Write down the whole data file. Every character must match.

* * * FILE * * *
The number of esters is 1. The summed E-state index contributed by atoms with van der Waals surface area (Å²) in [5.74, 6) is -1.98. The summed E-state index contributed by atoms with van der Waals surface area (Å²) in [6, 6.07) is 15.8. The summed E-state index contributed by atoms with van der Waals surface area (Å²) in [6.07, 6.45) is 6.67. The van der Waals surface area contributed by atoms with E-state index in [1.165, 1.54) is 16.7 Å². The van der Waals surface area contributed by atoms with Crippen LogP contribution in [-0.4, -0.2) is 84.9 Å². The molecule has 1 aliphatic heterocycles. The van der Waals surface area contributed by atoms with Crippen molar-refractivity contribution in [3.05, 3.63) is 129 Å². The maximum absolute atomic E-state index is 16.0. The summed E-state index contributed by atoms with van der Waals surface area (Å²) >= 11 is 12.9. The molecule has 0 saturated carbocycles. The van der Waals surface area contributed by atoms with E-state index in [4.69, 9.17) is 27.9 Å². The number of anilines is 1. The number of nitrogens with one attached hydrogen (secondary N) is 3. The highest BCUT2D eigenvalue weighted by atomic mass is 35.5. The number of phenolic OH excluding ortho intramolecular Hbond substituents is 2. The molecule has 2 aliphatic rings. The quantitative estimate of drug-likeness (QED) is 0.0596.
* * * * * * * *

The number of esters is 1. The summed E-state index contributed by atoms with van der Waals surface area (Å²) in [5.74, 6) is -1.98. The summed E-state index contributed by atoms with van der Waals surface area (Å²) in [6, 6.07) is 15.8. The summed E-state index contributed by atoms with van der Waals surface area (Å²) in [6.07, 6.45) is 6.67. The van der Waals surface area contributed by atoms with E-state index in [1.165, 1.54) is 16.7 Å². The van der Waals surface area contributed by atoms with Crippen LogP contribution in [-0.4, -0.2) is 84.9 Å². The molecule has 1 aliphatic heterocycles. The van der Waals surface area contributed by atoms with Crippen molar-refractivity contribution in [3.05, 3.63) is 129 Å². The maximum absolute atomic E-state index is 16.0. The summed E-state index contributed by atoms with van der Waals surface area (Å²) >= 11 is 12.9. The molecule has 0 saturated carbocycles. The van der Waals surface area contributed by atoms with E-state index in [4.69, 9.17) is 27.9 Å². The number of anilines is 1. The number of nitrogens with one attached hydrogen (secondary N) is 3. The highest BCUT2D eigenvalue weighted by atomic mass is 35.5. The number of phenolic OH excluding ortho intramolecular Hbond substituents is 2. The molecule has 2 aliphatic rings. The quantitative estimate of drug-likeness (QED) is 0.0596.